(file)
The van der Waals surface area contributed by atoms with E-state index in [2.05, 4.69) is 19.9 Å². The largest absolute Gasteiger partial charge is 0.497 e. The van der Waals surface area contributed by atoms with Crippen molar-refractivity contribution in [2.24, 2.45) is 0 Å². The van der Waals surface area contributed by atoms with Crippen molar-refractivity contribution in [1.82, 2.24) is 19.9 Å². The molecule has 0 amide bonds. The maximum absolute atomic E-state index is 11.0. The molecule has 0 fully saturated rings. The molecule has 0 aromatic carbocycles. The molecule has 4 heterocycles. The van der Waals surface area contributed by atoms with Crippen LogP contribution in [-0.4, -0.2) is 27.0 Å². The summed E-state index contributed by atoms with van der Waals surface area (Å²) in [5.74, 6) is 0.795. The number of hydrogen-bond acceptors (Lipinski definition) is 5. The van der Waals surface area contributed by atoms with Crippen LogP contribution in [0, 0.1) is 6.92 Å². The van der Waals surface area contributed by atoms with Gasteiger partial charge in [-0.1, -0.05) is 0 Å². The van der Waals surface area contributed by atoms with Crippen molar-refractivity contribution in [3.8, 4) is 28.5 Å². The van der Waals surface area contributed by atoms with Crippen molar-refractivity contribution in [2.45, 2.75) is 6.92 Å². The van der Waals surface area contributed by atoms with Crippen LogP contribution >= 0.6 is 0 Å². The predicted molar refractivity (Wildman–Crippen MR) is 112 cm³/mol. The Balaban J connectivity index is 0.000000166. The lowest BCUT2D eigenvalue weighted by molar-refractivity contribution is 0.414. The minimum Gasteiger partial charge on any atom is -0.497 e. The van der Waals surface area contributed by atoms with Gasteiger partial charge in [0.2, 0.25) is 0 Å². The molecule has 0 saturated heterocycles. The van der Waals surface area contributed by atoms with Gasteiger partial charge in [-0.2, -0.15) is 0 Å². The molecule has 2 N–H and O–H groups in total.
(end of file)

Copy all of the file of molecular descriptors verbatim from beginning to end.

The van der Waals surface area contributed by atoms with E-state index in [2.05, 4.69) is 19.9 Å². The largest absolute Gasteiger partial charge is 0.497 e. The van der Waals surface area contributed by atoms with Crippen molar-refractivity contribution in [2.24, 2.45) is 0 Å². The van der Waals surface area contributed by atoms with Crippen molar-refractivity contribution in [1.82, 2.24) is 19.9 Å². The molecule has 0 amide bonds. The maximum absolute atomic E-state index is 11.0. The molecule has 0 fully saturated rings. The molecule has 0 aromatic carbocycles. The molecule has 4 heterocycles. The van der Waals surface area contributed by atoms with Crippen LogP contribution in [-0.4, -0.2) is 27.0 Å². The summed E-state index contributed by atoms with van der Waals surface area (Å²) in [5.74, 6) is 0.795. The number of hydrogen-bond acceptors (Lipinski definition) is 5. The van der Waals surface area contributed by atoms with Crippen LogP contribution in [0, 0.1) is 6.92 Å². The van der Waals surface area contributed by atoms with Gasteiger partial charge in [-0.1, -0.05) is 0 Å². The van der Waals surface area contributed by atoms with Crippen molar-refractivity contribution in [3.8, 4) is 28.5 Å². The van der Waals surface area contributed by atoms with Crippen molar-refractivity contribution in [2.45, 2.75) is 6.92 Å². The van der Waals surface area contributed by atoms with Crippen LogP contribution >= 0.6 is 0 Å². The predicted molar refractivity (Wildman–Crippen MR) is 112 cm³/mol. The Balaban J connectivity index is 0.000000166. The lowest BCUT2D eigenvalue weighted by molar-refractivity contribution is 0.414. The minimum Gasteiger partial charge on any atom is -0.497 e. The van der Waals surface area contributed by atoms with Gasteiger partial charge in [0.2, 0.25) is 0 Å². The molecule has 0 saturated heterocycles. The van der Waals surface area contributed by atoms with Gasteiger partial charge in [-0.2, -0.15) is 0 Å². The molecule has 2 N–H and O–H groups in total.